Superdrug is designed to further examine its Botox customers for mental health issues after concerns from doctors have been voiced.
Professor Stephen Powis, Medical Director of NHS England, contacted the pharmacy chain after it was announced offer cosmetic procedures like Botox and filler treatments on the main street.
In response, Superdrug has introduced additional controls to protect those who are afraid of their body or other mental condition, including a 14-day cooling period.
However, the Royal College of Nursing (RCN) has posed the question of how robust the safety precautions are and how the safety of patient data is guaranteed.
There is currently no statutory regulation for private cosmetic surgery.
Professor Powis said: "The pressure on the mental health of young people is greater than ever, and families and health care are often left to pick up the parts too often.
"The lack of strict controls on cosmetic surgery means that the public is dependent on companies voluntarily taking steps to fix their home, exposing people to dangerous practices.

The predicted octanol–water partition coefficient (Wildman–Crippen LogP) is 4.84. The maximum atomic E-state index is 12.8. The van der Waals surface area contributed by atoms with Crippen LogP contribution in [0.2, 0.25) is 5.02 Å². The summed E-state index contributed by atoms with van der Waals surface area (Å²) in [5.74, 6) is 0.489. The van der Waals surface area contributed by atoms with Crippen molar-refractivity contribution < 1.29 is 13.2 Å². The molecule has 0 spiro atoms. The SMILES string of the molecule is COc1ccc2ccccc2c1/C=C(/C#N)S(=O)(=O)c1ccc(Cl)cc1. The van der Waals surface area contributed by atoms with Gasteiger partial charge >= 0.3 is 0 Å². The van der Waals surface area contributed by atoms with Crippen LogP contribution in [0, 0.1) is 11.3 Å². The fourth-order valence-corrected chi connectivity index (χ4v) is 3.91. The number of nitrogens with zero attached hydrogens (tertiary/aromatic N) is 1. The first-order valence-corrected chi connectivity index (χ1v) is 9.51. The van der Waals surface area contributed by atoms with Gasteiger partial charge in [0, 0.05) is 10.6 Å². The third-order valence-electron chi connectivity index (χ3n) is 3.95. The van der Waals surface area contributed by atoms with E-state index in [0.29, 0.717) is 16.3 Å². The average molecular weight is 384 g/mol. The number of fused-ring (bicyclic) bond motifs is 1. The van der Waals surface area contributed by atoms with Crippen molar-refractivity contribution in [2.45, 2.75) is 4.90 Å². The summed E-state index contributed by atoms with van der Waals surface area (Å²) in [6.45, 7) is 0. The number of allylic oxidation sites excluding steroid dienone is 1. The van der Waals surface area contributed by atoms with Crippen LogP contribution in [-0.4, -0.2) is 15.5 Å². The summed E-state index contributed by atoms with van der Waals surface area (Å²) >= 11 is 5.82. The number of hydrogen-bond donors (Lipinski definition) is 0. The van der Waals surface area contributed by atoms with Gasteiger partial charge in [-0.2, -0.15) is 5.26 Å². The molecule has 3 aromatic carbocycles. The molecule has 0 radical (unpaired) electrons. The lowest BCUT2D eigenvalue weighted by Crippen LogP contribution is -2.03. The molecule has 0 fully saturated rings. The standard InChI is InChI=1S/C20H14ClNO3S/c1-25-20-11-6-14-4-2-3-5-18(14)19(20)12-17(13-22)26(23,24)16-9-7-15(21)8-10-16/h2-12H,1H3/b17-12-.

"Companies that take action to deal responsibly with people, avoid work to avoid harm, and set themselves a high pace for their practices should encourage others to join."
Superdrug said in a statement, "We remain committed to taking recommended mental health protection.
"We met with the NHS to ensure that we have the highest standards of safety and patient care quality.
"We have always evaluated the mental health of a patient as part of our skin renewal consultation."
The company added: "Our consultations take one hour to enable our nurses to provide comprehensive and in-depth advice.
"In this way, we can ensure that we understand the reasons behind our patients for aesthetic treatments.
"In addition, our team is referred to all risks or concerns related to a patient's mental health."
Superdrug currently offers Botox and Dermal Fillers to individuals aged 25 and over at its flagship store in London as part of a lawsuit that could be introduced in other stores.
Minister of Mental Health, Jackie Doyle-Price, said: "The desire to change looks can be symptomatic of a mental disorder."
She said, "I expect all those who use cosmetic procedures to take appropriate measures to protect their customers.
"I am very concerned about the growth of risky cosmetic procedures performed by poorly regulated practitioners."
Dr. Agnes Ayton, deputy chair of the Department of Eating Disorders at the Royal College of Psychiatrists, said, "It would be helpful if the cosmetic surgery business were properly regulated rather than relying on voluntary agreements."